by Patrick Skahill WINTER 2010/11
In 1958, a soft-spoken Muslim man, followed by a retinue of 10 people, walked into Hartford’s SmithWorthington Saddlery Co. on Sigourney Street in Hartford. The man was dignified, projecting a charismatic air of authority that was underscored by his obvious wealth. As he spoke with saddle makers in the shop, the mysterious visitor complimented their work, calling it some of the most detailed he had ever seen. The man quietly met with the owner, Clinton Hanks, and placed an order for 12 custom-made saddles. And then—just as quickly as he appeared— the stranger and his retinue disappeared. Workers in the shop were perplexed but quickly started on the lucrative contract.
A few weeks later, an official-looking letter arrived at the factory. Surprised, Hanks broke the letter’s seal, pulled out its contents, and took a moment to catch his breath. The visitor, this letter revealed, had been Mohammad Reza Pahlavi, the shah of Iran. He wrote that he’d heard about Smith-Worthington’s reputation for quality design and handmade craftsmanship and couldn’t think of any other saddle he would rather have on the horses of his court. Members of the American embassy urged Hanks to expedite the order.
Founded in Hartford in 1794 by Normand Smith, Smith-Worthington Saddlery, makers of saddles and a wide range of related equipment (tack) for horseback riders, began as a modest operation but caught on quickly, in large part because Smith marketed many of his products to women— a segment of the riding population sorely underserved at the time. In the 1830s, Smith opened a shop in New Orleans, and by 1842 the company opened a satellite facility in New York City. The company changed partners and names many times and finally became Smith-Worthington when the Hartford and New York concerns merged in 1905.
Business continued to expand and adapt in wartime. The company made saddles for both the Union and Confederate armies during the American Civil War and secretly outfitted Cuban revolutionaries during an insurrection against Spain in 1895.
But it was World War I that skyrocketed the company to the height of its production. Smith-Worthington branched out into all aspects of the leather market, employing more than 1,000 workers around the clock. The factory made thousands of machine-gun harnesses, ammunition belts, saddles, and horse bridles. Production was so heavy that the company—fearful of infiltration by German spies—contracted Hartford Police officers for late-night guard duty.
When the World War I ended, however, production sharply dropped. Smith-Worthington retooled, scaled back production, and refocused its energy on making saddles—catering to recreational horse riders—while gingerly branching out into the automobile accessories industry. Smith-Worthington also never ignored a custom-designed order, no matter how “crazy.” Company workers drew up plans for several oddball saddle prototypes, including a camel saddle and one for an elephant, along with harnesses for ostriches and seals.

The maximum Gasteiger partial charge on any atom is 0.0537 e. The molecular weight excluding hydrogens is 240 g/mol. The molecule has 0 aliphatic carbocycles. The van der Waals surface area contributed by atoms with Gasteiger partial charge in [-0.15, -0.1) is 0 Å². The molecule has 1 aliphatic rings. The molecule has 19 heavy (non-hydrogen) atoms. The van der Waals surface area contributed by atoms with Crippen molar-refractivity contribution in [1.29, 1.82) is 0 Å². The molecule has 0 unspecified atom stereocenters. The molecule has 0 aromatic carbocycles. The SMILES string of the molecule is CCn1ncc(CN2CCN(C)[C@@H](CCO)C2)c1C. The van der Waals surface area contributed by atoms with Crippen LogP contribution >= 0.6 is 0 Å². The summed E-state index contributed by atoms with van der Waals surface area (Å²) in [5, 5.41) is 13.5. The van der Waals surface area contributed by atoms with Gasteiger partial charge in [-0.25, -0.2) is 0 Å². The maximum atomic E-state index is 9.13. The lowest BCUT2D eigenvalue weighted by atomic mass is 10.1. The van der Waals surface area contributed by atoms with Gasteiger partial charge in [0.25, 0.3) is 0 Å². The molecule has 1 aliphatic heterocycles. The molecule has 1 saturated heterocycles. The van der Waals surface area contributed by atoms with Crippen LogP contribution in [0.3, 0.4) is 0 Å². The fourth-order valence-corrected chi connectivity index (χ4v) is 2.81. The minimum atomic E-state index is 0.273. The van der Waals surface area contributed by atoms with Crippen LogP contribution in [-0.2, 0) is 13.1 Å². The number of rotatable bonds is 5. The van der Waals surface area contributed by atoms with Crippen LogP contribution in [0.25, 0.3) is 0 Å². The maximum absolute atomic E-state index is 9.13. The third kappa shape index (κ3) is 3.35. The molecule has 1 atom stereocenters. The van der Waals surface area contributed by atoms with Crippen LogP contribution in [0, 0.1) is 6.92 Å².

Compared to World War I’s around-the-clock shifts, manufacturing was relatively quiet during the Depression. During World War II and the German Blitz, when the bobbies of England—who traditionally didn’t carry guns—were issued firearms, Smith-Worthington made the holsters. But the need for saddles in wartime was disappearing.
Throughout the 20th century Smith-Worthington’s designers have been forced to innovate, adapt, and respond to unorthodox consumer requests. This versatility caught the attention of many new customers asking for new products. Antarctic explorer Richard E. Byrd used SmithWorthington equipment to outfit his dogs during his expedition of 1928. NASA—through Connecticut-based Hamilton Standard—employed Smith-Worthington experts as leather-sewers on prototype space suits in the 1960s. The company’s master saddler and saddle foreman Nicholas Mitesser, who designed Shah Pahlavi’s saddles, also made saddles for entertainment icon Arthur Godfrey and President Theodore Roosevelt’s grandson, John Roosevelt. Yale University asked the company to produce a custom leather harness to hold an experimental pacemaker in place on a pig. Perhaps the strangest request came in 1991, when the American embassy in Abu Dhabi forwarded a request for camel shoes to be used in training events for the country’s multi-million-dollar camel races.
Today, Smith-Worthington is owned by Curtis Hanks, son of Clinton. The Hankses are only the third family to have owned the company. They purchased it some time after World War II from John Alan Roberts, who had owned it since 1928. In June 1961, the five-story plant on Sigourney Street was razed to make way for a portion of Interstate 84 and the company moved to 287 Homestead Avenue in Hartford, where operations continue today.
Making saddles is time-consuming work, and Curtis Hanks describes the craft as taking a lifetime to master—and even then, he said, there’s still so much more to learn. “You have to have a real passion for making saddles,” he says. “It’s a niche industry in a niche market.”
Smith-Worthington faces an uncertain future as the rising cost of owning and maintaining a horse constrains the market. After more than 200 years of saddle-making in Hartford, however, company executives temper that fear with faith that their commitment to quality, handmade production will continue to attract clients. From heads of government to a young girl just learning how to ride, Smith-Worthington hopes to continue making saddles for riders of all kinds for years to come. After all, they have been, as their tag line says, “crafting fine English saddlery and tack since George Washington was President.”
Patrick Skahill is a radio producer, freelance writer, and reporter in Collar blocking in Connecticut